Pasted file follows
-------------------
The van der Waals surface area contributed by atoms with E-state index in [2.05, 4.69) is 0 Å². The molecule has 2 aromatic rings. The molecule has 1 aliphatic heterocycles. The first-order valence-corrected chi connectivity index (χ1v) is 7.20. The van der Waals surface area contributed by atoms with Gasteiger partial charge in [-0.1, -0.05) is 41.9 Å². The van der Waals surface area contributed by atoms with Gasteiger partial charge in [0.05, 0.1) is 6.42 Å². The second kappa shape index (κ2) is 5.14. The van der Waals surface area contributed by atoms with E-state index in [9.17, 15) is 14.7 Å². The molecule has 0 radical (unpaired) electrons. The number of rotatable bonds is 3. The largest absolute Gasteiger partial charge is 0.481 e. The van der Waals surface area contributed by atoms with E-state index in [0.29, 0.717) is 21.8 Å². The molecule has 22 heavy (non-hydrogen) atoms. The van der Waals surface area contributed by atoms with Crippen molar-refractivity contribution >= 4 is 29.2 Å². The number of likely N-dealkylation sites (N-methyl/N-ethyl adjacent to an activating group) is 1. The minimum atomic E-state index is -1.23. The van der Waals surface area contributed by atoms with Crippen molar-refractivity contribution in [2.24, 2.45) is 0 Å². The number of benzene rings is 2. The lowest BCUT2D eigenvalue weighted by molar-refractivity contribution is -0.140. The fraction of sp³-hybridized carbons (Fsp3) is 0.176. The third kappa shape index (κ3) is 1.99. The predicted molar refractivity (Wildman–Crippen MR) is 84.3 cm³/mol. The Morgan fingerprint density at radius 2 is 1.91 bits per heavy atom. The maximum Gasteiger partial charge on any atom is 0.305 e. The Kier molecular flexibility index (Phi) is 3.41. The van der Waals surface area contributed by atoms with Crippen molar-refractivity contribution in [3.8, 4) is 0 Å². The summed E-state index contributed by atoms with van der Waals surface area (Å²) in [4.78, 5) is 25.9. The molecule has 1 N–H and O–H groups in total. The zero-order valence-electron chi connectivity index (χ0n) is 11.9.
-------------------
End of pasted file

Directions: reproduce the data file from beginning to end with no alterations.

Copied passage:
The van der Waals surface area contributed by atoms with E-state index in [2.05, 4.69) is 0 Å². The molecule has 2 aromatic rings. The molecule has 1 aliphatic heterocycles. The first-order valence-corrected chi connectivity index (χ1v) is 7.20. The van der Waals surface area contributed by atoms with Gasteiger partial charge in [-0.1, -0.05) is 41.9 Å². The van der Waals surface area contributed by atoms with Gasteiger partial charge in [0.05, 0.1) is 6.42 Å². The second kappa shape index (κ2) is 5.14. The van der Waals surface area contributed by atoms with E-state index in [9.17, 15) is 14.7 Å². The molecule has 0 radical (unpaired) electrons. The number of rotatable bonds is 3. The largest absolute Gasteiger partial charge is 0.481 e. The van der Waals surface area contributed by atoms with E-state index in [0.29, 0.717) is 21.8 Å². The molecule has 22 heavy (non-hydrogen) atoms. The van der Waals surface area contributed by atoms with Crippen molar-refractivity contribution >= 4 is 29.2 Å². The number of likely N-dealkylation sites (N-methyl/N-ethyl adjacent to an activating group) is 1. The minimum atomic E-state index is -1.23. The van der Waals surface area contributed by atoms with Crippen molar-refractivity contribution in [2.24, 2.45) is 0 Å². The number of benzene rings is 2. The lowest BCUT2D eigenvalue weighted by molar-refractivity contribution is -0.140. The fraction of sp³-hybridized carbons (Fsp3) is 0.176. The third kappa shape index (κ3) is 1.99. The predicted molar refractivity (Wildman–Crippen MR) is 84.3 cm³/mol. The Morgan fingerprint density at radius 2 is 1.91 bits per heavy atom. The maximum Gasteiger partial charge on any atom is 0.305 e. The Kier molecular flexibility index (Phi) is 3.41. The van der Waals surface area contributed by atoms with Crippen molar-refractivity contribution in [3.8, 4) is 0 Å². The summed E-state index contributed by atoms with van der Waals surface area (Å²) in [4.78, 5) is 25.9. The molecule has 1 N–H and O–H groups in total. The zero-order valence-electron chi connectivity index (χ0n) is 11.9.